Understanding fire in tropical savannas

Tropical savannas are Australia's most fire-prone biome, with up to half of many savanna landscapes being burnt each year.

The Challenge

A fire prone landscape

Fire plays a key role in maintaining the open vegetation structure that most savanna plants and animals require. However, there is concern that fire frequency in some areas is too high, and that this is having a negative impact on biodiversity. Savanna fires also have an important influence on greenhouse gas dynamics. They make a significant contribution to the nation’s accountable (non-CO2) emissions through the release of methane and nitrous oxide.

Fire is common place in the tropical savannas

Savannas contain about 30 per cent of Australia's terrestrial carbon stocks, and fire also influences rates of carbon sequestration through its effects on tree growth and survival, litter decomposition and charcoal production.

There is growing national and international interest in reducing the extent and severity of savanna fires for greenhouse gas abatement. This has the potential to transform regional economies in northern Australia, and to provide welcome livelihood opportunities for remote Aboriginal communities. There needs to be an integrated understanding of the effects of different fire management options on greenhouse gas emissions and biodiversity values.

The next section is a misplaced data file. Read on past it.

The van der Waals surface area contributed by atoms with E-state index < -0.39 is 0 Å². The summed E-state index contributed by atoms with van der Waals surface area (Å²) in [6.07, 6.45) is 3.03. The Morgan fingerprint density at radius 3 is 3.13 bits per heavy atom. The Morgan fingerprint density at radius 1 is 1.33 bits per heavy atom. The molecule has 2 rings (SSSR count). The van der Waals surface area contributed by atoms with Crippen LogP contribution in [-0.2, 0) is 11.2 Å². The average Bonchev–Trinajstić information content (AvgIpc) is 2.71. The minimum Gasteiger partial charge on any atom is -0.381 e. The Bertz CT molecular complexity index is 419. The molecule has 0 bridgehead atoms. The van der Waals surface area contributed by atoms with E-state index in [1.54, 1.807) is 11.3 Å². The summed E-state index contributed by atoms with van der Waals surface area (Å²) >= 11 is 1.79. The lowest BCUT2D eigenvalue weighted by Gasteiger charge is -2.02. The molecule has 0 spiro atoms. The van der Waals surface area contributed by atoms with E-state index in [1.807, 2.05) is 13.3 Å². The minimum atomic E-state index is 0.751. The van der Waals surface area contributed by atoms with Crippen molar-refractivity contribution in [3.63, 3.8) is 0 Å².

Our Response

Groundbreaking fire experiments

CSIRO has been researching fire management in tropical savannas for more than 25 years. This includes establishing one of the world's largest fire experiments in the 1990s at Kapalga in Kakadu National Park, which looked at the effects of different types of fire on biodiversity.

In 2004, CSIRO established the Savanna Burning Experiment at the Territory Wildlife Park, which focuses on the effects of fire frequency and intensity on biodiversity and ecological processes, especially relating to carbon sequestration. Most recently CSIRO and the Tiwi Land Council established the Tiwi Carbon Study, which aims to identify the biophysical and economic potential of fire management for greenhouse gas abatement on the Tiwi Islands.

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